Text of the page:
Kei Nishikori vs. Andreas Seppi

Nishikori has been pretty consistent this year, but his five set loss against Jo Tsonga at RG really hurt. However, on Halle he is moving quickly and he understands the grass courts. Seppi can be fun to watch, but he has yet to show he could knock out the top 10 guys on the super fast courts. Take Nishikori in straight sets.

At Birmingham, WTA

Karolina Pliskova vs. Kristina Mladenovic

Both of these hitters aren’t that fast side-to-side, but they both have huge serves and can crack the balls from both sides. On grass, not only do you need to have a lot of aces, or un-returnable, but when you are returning the second serves, you have to make sure that you can go close to the lines or go extremely deep. Mladenovic is a fine volley, and she could upset one of the top 10ers at Wimbledon, but here, the Czech will take her out in three sets. The Frenchwomen upset Simona Halep, but the Romanian is fragile now and Pliskova – who smoked Carla Suarez Navarro – is just too consistent.

Angelique Kerber vs. Sabine Lisicki

The German Lisicki is serving bombs and it’s not just because “Boom, Boom” is crushing the lines, but because mentally, she is much more confident on the grass. Yes, Kerber is a better player overall, but Lisicki has reached the final before at Wimbledon and she likes bending down very low and whacking the ball. Lisicki will win in straight sets.

Australian Open picks for Monday, January 19

The 2015 Australian Open is here and ready to roll. Here are our picks for the opening day.

Rod Laver Arena

3-Simona Halep v Karin Knapp

The Romanian believes she is ready now to win a Slam. She played excellent ball at the WTA Final, very aggressive, fast and full of life. She will out steady Knapp, but she cannot be conservative against the big women.

5-Ana Ivanovic v Lucie Hradecka

For the first times, you can feel Ana playing smartly and not becoming nervous. She has improved a ton overall and will be heard from during the tournament, bashing the huge server Hradecka.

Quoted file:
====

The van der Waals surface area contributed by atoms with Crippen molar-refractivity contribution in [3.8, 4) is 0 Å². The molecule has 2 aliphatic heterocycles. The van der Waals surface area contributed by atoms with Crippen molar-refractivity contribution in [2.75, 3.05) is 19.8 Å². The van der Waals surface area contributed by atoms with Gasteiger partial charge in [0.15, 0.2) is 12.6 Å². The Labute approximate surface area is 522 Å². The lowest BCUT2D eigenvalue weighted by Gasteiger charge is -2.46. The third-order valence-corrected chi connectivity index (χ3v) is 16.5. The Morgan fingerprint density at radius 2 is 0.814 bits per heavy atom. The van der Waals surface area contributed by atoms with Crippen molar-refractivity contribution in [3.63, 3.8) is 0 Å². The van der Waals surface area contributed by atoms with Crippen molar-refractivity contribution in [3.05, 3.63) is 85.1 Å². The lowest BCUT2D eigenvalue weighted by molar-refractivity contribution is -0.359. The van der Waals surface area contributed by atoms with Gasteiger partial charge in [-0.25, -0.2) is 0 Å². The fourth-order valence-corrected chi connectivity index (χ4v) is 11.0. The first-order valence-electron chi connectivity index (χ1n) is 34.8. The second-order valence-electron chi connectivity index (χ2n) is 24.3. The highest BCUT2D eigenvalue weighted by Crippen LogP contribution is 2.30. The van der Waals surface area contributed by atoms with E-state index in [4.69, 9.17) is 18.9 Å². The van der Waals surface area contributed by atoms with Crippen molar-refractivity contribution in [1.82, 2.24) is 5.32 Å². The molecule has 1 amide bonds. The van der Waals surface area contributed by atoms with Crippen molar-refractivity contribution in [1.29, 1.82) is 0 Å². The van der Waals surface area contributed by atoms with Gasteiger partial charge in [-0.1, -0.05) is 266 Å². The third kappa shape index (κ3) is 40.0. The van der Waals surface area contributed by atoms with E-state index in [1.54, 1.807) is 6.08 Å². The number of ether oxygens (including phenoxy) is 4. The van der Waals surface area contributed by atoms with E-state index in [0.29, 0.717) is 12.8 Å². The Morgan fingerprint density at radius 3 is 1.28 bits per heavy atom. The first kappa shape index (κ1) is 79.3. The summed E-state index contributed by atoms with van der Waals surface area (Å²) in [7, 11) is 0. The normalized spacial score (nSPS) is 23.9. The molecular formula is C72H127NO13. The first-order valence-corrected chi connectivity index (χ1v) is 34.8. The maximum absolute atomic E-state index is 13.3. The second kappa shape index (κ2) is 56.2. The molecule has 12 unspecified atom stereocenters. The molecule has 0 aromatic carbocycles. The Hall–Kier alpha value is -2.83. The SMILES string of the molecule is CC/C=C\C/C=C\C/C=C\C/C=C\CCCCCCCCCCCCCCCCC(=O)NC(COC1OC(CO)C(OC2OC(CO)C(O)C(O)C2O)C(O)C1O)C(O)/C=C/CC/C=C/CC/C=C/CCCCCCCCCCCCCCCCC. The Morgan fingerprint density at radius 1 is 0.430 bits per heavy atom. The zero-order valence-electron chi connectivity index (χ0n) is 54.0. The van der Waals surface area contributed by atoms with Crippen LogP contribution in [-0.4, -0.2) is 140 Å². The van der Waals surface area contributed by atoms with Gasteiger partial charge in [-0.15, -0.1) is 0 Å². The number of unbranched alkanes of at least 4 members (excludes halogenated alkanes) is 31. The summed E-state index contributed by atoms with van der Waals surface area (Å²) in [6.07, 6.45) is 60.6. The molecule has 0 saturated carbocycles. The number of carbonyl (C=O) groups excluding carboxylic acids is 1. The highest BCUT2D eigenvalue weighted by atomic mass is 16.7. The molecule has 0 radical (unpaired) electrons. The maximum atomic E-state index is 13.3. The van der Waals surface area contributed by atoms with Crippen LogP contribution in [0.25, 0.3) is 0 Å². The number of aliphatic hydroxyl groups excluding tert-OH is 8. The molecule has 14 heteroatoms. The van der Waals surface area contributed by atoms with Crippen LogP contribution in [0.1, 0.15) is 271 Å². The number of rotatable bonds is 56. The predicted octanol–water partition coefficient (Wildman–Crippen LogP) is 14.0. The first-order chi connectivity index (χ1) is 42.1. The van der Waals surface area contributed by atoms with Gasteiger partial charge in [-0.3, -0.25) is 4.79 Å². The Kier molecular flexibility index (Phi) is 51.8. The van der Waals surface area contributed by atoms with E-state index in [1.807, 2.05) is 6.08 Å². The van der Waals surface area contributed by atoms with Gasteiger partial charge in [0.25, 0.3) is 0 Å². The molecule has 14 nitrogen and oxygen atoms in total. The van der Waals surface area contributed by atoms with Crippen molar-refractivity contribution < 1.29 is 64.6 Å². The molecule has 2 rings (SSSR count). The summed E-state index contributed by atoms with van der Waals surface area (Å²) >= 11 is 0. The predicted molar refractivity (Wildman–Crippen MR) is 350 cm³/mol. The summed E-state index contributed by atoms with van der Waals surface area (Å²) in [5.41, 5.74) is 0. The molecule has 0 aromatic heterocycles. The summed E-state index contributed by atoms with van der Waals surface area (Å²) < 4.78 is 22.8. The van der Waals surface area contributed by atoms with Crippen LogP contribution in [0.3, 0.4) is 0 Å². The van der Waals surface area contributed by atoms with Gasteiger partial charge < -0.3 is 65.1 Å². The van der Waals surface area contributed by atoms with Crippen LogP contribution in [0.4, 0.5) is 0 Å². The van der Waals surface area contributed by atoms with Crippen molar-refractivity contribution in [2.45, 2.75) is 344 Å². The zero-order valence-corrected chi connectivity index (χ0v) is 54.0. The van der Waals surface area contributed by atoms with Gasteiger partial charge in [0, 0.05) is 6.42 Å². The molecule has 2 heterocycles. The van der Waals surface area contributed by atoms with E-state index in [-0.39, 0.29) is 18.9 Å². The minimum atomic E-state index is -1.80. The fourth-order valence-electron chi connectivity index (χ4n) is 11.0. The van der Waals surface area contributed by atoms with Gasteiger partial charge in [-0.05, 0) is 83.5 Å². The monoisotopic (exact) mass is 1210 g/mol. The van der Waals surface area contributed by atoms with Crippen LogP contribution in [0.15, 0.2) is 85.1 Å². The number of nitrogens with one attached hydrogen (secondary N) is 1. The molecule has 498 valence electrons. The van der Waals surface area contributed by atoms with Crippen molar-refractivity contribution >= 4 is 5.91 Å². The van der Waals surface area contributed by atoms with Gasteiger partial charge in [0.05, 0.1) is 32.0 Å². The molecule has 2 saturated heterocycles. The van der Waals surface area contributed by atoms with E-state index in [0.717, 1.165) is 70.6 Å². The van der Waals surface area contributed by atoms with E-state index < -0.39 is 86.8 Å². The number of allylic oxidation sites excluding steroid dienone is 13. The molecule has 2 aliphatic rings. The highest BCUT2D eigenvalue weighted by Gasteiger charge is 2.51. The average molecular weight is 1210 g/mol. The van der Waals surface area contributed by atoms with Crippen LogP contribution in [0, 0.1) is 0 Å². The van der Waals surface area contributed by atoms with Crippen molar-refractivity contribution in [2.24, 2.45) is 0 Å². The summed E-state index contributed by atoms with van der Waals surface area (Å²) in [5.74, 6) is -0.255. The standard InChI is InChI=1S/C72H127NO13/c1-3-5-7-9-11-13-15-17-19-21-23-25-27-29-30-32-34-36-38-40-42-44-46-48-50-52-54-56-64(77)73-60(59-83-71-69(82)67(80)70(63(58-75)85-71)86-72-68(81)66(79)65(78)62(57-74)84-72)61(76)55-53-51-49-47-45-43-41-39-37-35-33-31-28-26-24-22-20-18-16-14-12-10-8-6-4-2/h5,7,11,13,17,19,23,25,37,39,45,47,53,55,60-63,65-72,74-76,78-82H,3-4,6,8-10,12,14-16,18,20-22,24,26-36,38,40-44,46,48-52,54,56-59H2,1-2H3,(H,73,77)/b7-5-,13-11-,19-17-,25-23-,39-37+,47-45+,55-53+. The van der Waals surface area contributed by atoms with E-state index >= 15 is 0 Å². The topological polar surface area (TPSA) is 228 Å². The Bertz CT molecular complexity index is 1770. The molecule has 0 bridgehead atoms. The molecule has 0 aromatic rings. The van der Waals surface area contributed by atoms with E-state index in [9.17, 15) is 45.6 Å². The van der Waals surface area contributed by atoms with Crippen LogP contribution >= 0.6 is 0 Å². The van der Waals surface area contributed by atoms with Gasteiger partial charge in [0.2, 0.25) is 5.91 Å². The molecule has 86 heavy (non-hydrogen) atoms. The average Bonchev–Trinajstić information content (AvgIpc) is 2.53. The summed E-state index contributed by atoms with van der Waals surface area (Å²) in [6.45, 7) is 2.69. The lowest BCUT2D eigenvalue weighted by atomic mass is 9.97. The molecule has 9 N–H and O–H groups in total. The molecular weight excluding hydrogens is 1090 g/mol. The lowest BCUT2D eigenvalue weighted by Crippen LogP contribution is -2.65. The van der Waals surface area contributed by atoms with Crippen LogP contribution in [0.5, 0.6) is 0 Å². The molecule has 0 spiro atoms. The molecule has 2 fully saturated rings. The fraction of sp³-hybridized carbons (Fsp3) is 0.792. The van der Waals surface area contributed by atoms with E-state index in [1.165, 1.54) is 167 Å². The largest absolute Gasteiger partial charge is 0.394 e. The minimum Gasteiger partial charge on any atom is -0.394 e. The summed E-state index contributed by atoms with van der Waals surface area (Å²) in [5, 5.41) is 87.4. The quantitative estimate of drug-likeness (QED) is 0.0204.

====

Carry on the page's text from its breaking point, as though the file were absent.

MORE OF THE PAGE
kerber 2013 pre champs

Kerber should get by Begu.

3-Rafa Nadal v Mikhail Youzhny

Who knows how well Rafa will play, saying that he isn’t right yet and still a little sore during the last half of 2014. But as he says that should he reach into the second week, then perhaps he will be competitive again. You know he will, nailing Youzhny side to side.

2-Roger Federer d Lu Yen-hsun

Here goes Roger again and in Brisbane towards the end he looks very, very good. Federer does not lose to the smaller guys in the Slams, so he will out think Yen-hsun, but Roger will have to be spot-on to win another Slam, as it’s been two-and-a-half years since his last triumph.

2-Maria Sharapova v Petra Martic

Sharapova had added a few new things, such as coming into the net more (I know, I know: it’s taken 10 years) and drop shots. She hasn’t played great in the past two years at the Aussie, but she is ready to rumble and knock the Croatian right off the court.

Margaret Court Arena

Jarmila Gajdosova v Alexandra Dulgheru

The Aussie Gajdosova looked very well in Sydney and while she can become wild, she wants the fans to see her again and take down a couple of seeds. She will begin run down Dulgheru in straight sets.

6-Andy Murray v Yuki Bhambri

Murray isn’t sure whether or not he can take out the best yet, but he doesn’t want to tell the big boys that, at least not yet. The young India Bhambri looked very good as a junior but isn’t strong enough. Murray will beat him down.